Juliet Davidow, Ph.D.
May 17, 2022 Free
11:00 a.m. - 12:00 p.m.
Adolescent learning and goal-directed behavior
Adolescence is a time of dynamic psychological and brain development. Previous research has shown that normative shifts in motivational processes during adolescence can relate to negative outcomes from risky actions, driven by biased interactions among the brain’s striatocortical circuitry. However, these brain systems support a range of functions, including learning and goal-directed action selection. Could motivational and neurodevelopmental change during adolescence confer learning advantages? My work highlights how development of multiple learning and control systems in the brain contribute to different aspects of behavior, associated with both benefits and costs in performance. Using fMRI and computational modeling approaches, we revealed that adolescents can engage in better learning strategies compared to adults, a behavioral profile that is supported by stronger interactions between the striatum and the hippocampus. However, when contextual demands change, stronger learning can become disadvantageous, such as when previous learning interacts with inhibitory control – a set of processes supported by coordination among late-developing lateral and medial prefrontal cortical regions. Taken together, we illustrate both the advantages and challenges that arise from emerging functional orchestration of the brain during adolescence. This work contributes to the characterization of this time of transition from childhood to adulthood.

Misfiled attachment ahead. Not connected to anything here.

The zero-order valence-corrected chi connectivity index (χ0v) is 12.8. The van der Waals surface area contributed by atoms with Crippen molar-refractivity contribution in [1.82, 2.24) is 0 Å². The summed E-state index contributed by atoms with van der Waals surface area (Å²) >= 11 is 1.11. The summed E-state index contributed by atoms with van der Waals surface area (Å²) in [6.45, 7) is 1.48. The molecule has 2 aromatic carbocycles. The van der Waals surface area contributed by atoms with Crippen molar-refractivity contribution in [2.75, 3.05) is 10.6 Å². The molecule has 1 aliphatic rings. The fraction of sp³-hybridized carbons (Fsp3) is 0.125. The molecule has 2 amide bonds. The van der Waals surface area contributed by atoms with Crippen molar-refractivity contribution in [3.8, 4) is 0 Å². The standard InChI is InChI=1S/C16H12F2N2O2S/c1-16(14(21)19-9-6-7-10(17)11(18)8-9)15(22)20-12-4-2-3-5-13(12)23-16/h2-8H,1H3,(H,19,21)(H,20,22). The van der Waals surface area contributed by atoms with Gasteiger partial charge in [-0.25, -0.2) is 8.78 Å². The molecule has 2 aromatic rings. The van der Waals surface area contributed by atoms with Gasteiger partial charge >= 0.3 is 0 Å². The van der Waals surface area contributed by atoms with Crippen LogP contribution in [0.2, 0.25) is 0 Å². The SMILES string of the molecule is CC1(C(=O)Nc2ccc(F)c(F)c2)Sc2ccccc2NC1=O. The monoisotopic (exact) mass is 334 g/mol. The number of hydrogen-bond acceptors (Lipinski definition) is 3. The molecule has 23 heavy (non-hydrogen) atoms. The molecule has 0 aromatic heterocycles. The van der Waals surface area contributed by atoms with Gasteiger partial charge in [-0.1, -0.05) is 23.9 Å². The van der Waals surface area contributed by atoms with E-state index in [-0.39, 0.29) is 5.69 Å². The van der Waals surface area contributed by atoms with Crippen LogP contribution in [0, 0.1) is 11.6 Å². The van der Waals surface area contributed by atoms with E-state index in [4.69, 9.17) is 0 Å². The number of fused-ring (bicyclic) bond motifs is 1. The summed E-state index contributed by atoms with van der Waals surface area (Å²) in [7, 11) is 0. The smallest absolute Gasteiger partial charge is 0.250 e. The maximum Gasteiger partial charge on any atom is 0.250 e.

This year, the series will be held in a virtual format with some speakers presenting in-person as well. We will keep registered participants updated on the possibility of an in-person event as the situation with COVID-19 evolves.